Verona-based Epic Systems looks to be in some hot water. An electronic health records management system of theirs has been rolled out and is now having lots of problems, though not necessarily all due to the Epic software.An electronic health records management system being rolled out by Kaiser Foundation Health Plan/Hospitals has been nothing short of an IT project gone awry, according to sources at the company and an internal report detailing problems with the HealthConnect system.
Questions about the project arose last week at about the same time Cliff Dodd, the company's CIO, resigned. Dodd stepped down last Monday after another Kaiser employee, Justen Deal, sent a memo to every company worker warning of technological and financial repercussions related to the rollout of the nearly $4 billion system from Epic Systems Corp.
When fully implemented, it is supposed to give more than 100,000 of Kaiser's physicians and employees instant access to the medical records of some 8.6 million patients, along with e-messaging capability, computerized order entry and electronic prescribing. In addition, the system is supposed to integrate appointment scheduling, registration and billing functions and will offer various features to Kaiser members through KP.org.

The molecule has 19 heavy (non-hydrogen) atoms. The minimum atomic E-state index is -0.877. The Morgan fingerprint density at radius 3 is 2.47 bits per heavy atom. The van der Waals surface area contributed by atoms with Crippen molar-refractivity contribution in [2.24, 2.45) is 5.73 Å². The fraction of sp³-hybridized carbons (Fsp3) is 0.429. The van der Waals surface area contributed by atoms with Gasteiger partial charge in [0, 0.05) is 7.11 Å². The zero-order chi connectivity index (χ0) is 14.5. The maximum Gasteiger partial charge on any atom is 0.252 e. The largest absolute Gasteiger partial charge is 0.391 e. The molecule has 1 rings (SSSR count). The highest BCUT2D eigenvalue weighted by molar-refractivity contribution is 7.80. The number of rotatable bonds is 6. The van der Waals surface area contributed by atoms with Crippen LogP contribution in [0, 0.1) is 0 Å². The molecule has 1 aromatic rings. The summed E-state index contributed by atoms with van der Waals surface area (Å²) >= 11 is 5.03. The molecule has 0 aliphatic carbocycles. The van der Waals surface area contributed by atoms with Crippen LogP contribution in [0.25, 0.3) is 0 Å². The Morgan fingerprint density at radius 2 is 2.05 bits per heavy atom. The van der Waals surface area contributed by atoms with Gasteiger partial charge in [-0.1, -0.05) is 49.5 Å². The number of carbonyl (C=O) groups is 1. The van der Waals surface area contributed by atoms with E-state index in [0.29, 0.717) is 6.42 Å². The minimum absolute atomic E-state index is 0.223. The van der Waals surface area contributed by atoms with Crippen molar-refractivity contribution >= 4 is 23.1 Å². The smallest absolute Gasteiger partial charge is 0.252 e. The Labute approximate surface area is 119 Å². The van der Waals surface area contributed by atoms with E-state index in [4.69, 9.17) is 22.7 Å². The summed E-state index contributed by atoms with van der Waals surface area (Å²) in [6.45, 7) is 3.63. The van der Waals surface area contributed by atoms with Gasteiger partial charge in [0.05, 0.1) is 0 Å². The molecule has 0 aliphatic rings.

But according to the report, that doesn't seem to be happening with any degree of regularity.
...part of the problem with the HealthConnect system is that the Citrix Application Delivery infrastructure implemented by Kasier just can't handle the load of the Epic Systems.
part of the problem with the HealthConnect system is that the Citrix Application Delivery infrastructure implemented by Kasier just can't handle the load of the Epic Systems.
They said the software was written in MUMPS (Massachusetts General Hospital Utility Multi-Programming System) -- a health care programming language originally developed in the 1960s.
"Basically, the problems really do follow the entire scope of the platform in that we have these issues with the adaptability of Epic and we have these issues with the information security of Epic -- so we implemented Citrix to try and protect that, and we're facing the scalability issues with that," Deal said. "Using Citrix is something that defies common sense. It would be like trying to use a dial up modem for thousands of users. It's just not going to work, and it's not something anyone would tell you a dial-up modem should work for.
I guess this is what happens when you "hodge-podge your architecture", as my friend said.
I never knew there was a health care programming language. And this company has the largest Citrix server farm on the planet? Holy crap!